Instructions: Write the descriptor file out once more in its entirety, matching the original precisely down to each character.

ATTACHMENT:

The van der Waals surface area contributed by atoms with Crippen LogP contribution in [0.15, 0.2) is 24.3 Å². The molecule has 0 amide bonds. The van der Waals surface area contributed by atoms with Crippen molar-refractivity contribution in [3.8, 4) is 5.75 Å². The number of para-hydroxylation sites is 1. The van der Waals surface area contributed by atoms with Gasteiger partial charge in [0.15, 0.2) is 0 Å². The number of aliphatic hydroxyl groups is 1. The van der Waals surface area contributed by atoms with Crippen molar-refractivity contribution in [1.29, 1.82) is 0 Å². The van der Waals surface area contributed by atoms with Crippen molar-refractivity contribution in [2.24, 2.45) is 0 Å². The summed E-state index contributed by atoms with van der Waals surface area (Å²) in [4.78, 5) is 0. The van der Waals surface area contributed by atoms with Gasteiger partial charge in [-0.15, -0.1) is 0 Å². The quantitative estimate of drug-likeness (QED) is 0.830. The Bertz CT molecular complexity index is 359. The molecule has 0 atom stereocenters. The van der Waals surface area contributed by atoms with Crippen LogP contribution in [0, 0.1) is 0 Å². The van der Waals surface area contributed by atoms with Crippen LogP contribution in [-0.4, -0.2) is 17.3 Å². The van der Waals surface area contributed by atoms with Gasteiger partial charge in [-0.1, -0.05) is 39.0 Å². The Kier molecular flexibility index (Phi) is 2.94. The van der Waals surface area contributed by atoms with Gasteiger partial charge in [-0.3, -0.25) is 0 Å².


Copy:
The van der Waals surface area contributed by atoms with Crippen LogP contribution in [0.15, 0.2) is 24.3 Å². The molecule has 0 amide bonds. The van der Waals surface area contributed by atoms with Crippen molar-refractivity contribution in [3.8, 4) is 5.75 Å². The number of para-hydroxylation sites is 1. The van der Waals surface area contributed by atoms with Gasteiger partial charge in [0.15, 0.2) is 0 Å². The number of aliphatic hydroxyl groups is 1. The van der Waals surface area contributed by atoms with Crippen molar-refractivity contribution in [1.29, 1.82) is 0 Å². The van der Waals surface area contributed by atoms with Crippen molar-refractivity contribution in [2.24, 2.45) is 0 Å². The summed E-state index contributed by atoms with van der Waals surface area (Å²) in [4.78, 5) is 0. The van der Waals surface area contributed by atoms with Gasteiger partial charge in [-0.15, -0.1) is 0 Å². The quantitative estimate of drug-likeness (QED) is 0.830. The Bertz CT molecular complexity index is 359. The molecule has 0 atom stereocenters. The van der Waals surface area contributed by atoms with Crippen LogP contribution in [0, 0.1) is 0 Å². The van der Waals surface area contributed by atoms with Crippen LogP contribution in [-0.4, -0.2) is 17.3 Å². The van der Waals surface area contributed by atoms with Gasteiger partial charge in [-0.1, -0.05) is 39.0 Å². The Kier molecular flexibility index (Phi) is 2.94. The van der Waals surface area contributed by atoms with Gasteiger partial charge in [-0.3, -0.25) is 0 Å².